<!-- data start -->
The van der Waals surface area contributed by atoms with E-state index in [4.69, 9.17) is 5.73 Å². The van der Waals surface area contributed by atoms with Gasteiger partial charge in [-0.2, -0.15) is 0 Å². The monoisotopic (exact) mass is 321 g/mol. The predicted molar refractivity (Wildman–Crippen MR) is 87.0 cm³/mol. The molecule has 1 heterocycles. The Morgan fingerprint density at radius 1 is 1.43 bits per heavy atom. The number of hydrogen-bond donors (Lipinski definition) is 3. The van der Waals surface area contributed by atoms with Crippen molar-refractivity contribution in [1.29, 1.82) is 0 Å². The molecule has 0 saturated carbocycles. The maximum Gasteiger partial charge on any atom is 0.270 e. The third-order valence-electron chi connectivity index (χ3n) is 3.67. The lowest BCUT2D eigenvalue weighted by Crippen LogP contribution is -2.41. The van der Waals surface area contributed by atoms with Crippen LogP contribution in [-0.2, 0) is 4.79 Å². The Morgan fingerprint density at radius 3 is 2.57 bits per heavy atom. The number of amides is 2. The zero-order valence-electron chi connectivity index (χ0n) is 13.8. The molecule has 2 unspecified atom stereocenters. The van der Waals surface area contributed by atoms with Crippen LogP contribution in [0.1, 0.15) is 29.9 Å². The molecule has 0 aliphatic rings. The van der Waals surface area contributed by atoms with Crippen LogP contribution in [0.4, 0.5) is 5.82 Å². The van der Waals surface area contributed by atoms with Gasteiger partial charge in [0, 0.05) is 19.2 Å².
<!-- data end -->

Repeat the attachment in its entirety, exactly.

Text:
The van der Waals surface area contributed by atoms with E-state index in [4.69, 9.17) is 5.73 Å². The van der Waals surface area contributed by atoms with Gasteiger partial charge in [-0.2, -0.15) is 0 Å². The monoisotopic (exact) mass is 321 g/mol. The predicted molar refractivity (Wildman–Crippen MR) is 87.0 cm³/mol. The molecule has 1 heterocycles. The Morgan fingerprint density at radius 1 is 1.43 bits per heavy atom. The number of hydrogen-bond donors (Lipinski definition) is 3. The van der Waals surface area contributed by atoms with Crippen molar-refractivity contribution in [1.29, 1.82) is 0 Å². The molecule has 0 saturated carbocycles. The maximum Gasteiger partial charge on any atom is 0.270 e. The third-order valence-electron chi connectivity index (χ3n) is 3.67. The lowest BCUT2D eigenvalue weighted by Crippen LogP contribution is -2.41. The van der Waals surface area contributed by atoms with Crippen LogP contribution in [-0.2, 0) is 4.79 Å². The Morgan fingerprint density at radius 3 is 2.57 bits per heavy atom. The number of amides is 2. The zero-order valence-electron chi connectivity index (χ0n) is 13.8. The molecule has 2 unspecified atom stereocenters. The van der Waals surface area contributed by atoms with Crippen LogP contribution in [0.1, 0.15) is 29.9 Å². The molecule has 0 aliphatic rings. The van der Waals surface area contributed by atoms with Crippen LogP contribution in [0.4, 0.5) is 5.82 Å². The van der Waals surface area contributed by atoms with Gasteiger partial charge in [0, 0.05) is 19.2 Å².